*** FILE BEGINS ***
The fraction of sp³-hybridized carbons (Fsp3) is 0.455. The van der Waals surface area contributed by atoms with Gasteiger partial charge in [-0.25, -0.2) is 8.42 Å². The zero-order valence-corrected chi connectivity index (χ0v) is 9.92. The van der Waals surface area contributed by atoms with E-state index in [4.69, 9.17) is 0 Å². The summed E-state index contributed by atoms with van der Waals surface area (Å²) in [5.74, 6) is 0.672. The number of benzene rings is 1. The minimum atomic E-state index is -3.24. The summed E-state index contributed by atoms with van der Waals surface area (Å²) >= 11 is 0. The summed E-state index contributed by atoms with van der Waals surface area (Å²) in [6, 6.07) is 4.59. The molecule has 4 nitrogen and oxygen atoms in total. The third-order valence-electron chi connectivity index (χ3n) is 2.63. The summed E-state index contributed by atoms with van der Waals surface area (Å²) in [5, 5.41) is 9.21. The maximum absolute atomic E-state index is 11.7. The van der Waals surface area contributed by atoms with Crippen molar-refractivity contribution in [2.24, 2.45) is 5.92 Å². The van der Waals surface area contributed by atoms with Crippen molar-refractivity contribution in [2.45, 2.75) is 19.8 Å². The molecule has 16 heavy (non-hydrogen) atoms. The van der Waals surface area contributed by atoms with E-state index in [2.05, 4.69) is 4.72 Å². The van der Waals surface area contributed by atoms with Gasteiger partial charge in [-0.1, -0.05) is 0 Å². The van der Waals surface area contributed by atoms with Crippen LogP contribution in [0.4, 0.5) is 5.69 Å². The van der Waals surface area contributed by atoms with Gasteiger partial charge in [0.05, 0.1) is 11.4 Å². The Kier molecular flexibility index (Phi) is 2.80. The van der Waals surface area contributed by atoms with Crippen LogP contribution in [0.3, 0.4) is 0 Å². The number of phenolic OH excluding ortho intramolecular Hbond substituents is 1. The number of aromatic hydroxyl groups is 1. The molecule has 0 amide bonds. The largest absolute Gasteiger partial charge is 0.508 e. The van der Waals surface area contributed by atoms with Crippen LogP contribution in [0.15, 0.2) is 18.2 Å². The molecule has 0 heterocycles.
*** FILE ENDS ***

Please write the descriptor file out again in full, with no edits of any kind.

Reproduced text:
The fraction of sp³-hybridized carbons (Fsp3) is 0.455. The van der Waals surface area contributed by atoms with Gasteiger partial charge in [-0.25, -0.2) is 8.42 Å². The zero-order valence-corrected chi connectivity index (χ0v) is 9.92. The van der Waals surface area contributed by atoms with E-state index in [4.69, 9.17) is 0 Å². The summed E-state index contributed by atoms with van der Waals surface area (Å²) in [5.74, 6) is 0.672. The number of benzene rings is 1. The minimum atomic E-state index is -3.24. The summed E-state index contributed by atoms with van der Waals surface area (Å²) >= 11 is 0. The summed E-state index contributed by atoms with van der Waals surface area (Å²) in [6, 6.07) is 4.59. The molecule has 4 nitrogen and oxygen atoms in total. The third-order valence-electron chi connectivity index (χ3n) is 2.63. The summed E-state index contributed by atoms with van der Waals surface area (Å²) in [5, 5.41) is 9.21. The maximum absolute atomic E-state index is 11.7. The van der Waals surface area contributed by atoms with Crippen molar-refractivity contribution in [2.24, 2.45) is 5.92 Å². The van der Waals surface area contributed by atoms with Crippen molar-refractivity contribution in [2.45, 2.75) is 19.8 Å². The molecule has 16 heavy (non-hydrogen) atoms. The van der Waals surface area contributed by atoms with E-state index in [2.05, 4.69) is 4.72 Å². The van der Waals surface area contributed by atoms with Gasteiger partial charge in [-0.1, -0.05) is 0 Å². The van der Waals surface area contributed by atoms with Crippen LogP contribution in [0.4, 0.5) is 5.69 Å². The van der Waals surface area contributed by atoms with Gasteiger partial charge in [0.05, 0.1) is 11.4 Å². The Kier molecular flexibility index (Phi) is 2.80. The van der Waals surface area contributed by atoms with Crippen LogP contribution in [0.3, 0.4) is 0 Å². The number of phenolic OH excluding ortho intramolecular Hbond substituents is 1. The number of aromatic hydroxyl groups is 1. The molecule has 0 amide bonds. The largest absolute Gasteiger partial charge is 0.508 e. The van der Waals surface area contributed by atoms with Crippen LogP contribution in [0.15, 0.2) is 18.2 Å². The molecule has 0 heterocycles.